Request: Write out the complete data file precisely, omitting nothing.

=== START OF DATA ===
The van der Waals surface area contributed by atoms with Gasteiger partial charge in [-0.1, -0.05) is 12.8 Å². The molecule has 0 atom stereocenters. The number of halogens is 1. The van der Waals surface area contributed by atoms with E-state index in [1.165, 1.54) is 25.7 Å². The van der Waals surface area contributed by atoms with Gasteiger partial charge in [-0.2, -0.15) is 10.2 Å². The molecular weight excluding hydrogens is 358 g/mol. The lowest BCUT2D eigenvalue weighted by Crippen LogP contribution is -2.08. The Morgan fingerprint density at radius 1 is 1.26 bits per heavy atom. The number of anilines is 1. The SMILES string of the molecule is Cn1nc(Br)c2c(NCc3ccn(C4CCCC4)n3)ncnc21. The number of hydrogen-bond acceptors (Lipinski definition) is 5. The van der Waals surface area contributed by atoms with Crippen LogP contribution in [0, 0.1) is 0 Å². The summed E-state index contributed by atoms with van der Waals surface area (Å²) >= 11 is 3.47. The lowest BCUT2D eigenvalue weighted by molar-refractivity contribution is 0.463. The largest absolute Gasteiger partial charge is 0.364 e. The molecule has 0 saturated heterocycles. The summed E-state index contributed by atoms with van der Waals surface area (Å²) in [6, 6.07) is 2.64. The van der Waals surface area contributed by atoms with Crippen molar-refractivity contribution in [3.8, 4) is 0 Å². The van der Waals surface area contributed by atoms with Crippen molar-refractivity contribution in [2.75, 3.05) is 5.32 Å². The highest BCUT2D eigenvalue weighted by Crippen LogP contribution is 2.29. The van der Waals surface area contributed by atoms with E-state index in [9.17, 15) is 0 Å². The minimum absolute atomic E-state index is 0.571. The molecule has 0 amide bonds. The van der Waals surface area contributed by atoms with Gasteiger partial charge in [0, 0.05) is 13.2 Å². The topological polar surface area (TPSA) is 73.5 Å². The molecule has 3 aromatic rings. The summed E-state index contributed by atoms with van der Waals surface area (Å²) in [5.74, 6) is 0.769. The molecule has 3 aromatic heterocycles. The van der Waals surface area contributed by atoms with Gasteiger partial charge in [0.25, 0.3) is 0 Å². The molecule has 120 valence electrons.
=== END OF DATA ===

The van der Waals surface area contributed by atoms with Gasteiger partial charge in [-0.1, -0.05) is 12.8 Å². The molecule has 0 atom stereocenters. The number of halogens is 1. The van der Waals surface area contributed by atoms with E-state index in [1.165, 1.54) is 25.7 Å². The van der Waals surface area contributed by atoms with Gasteiger partial charge in [-0.2, -0.15) is 10.2 Å². The molecular weight excluding hydrogens is 358 g/mol. The lowest BCUT2D eigenvalue weighted by Crippen LogP contribution is -2.08. The Morgan fingerprint density at radius 1 is 1.26 bits per heavy atom. The number of anilines is 1. The SMILES string of the molecule is Cn1nc(Br)c2c(NCc3ccn(C4CCCC4)n3)ncnc21. The number of hydrogen-bond acceptors (Lipinski definition) is 5. The van der Waals surface area contributed by atoms with Crippen LogP contribution in [0, 0.1) is 0 Å². The summed E-state index contributed by atoms with van der Waals surface area (Å²) >= 11 is 3.47. The lowest BCUT2D eigenvalue weighted by molar-refractivity contribution is 0.463. The largest absolute Gasteiger partial charge is 0.364 e. The molecule has 0 saturated heterocycles. The summed E-state index contributed by atoms with van der Waals surface area (Å²) in [6, 6.07) is 2.64. The van der Waals surface area contributed by atoms with Crippen molar-refractivity contribution in [3.8, 4) is 0 Å². The van der Waals surface area contributed by atoms with Crippen molar-refractivity contribution in [2.75, 3.05) is 5.32 Å². The highest BCUT2D eigenvalue weighted by Crippen LogP contribution is 2.29. The van der Waals surface area contributed by atoms with E-state index in [9.17, 15) is 0 Å². The minimum absolute atomic E-state index is 0.571. The molecule has 0 amide bonds. The van der Waals surface area contributed by atoms with Gasteiger partial charge in [0, 0.05) is 13.2 Å². The topological polar surface area (TPSA) is 73.5 Å². The molecule has 3 aromatic rings. The summed E-state index contributed by atoms with van der Waals surface area (Å²) in [5.74, 6) is 0.769. The molecule has 3 aromatic heterocycles. The van der Waals surface area contributed by atoms with Gasteiger partial charge in [0.25, 0.3) is 0 Å². The molecule has 120 valence electrons.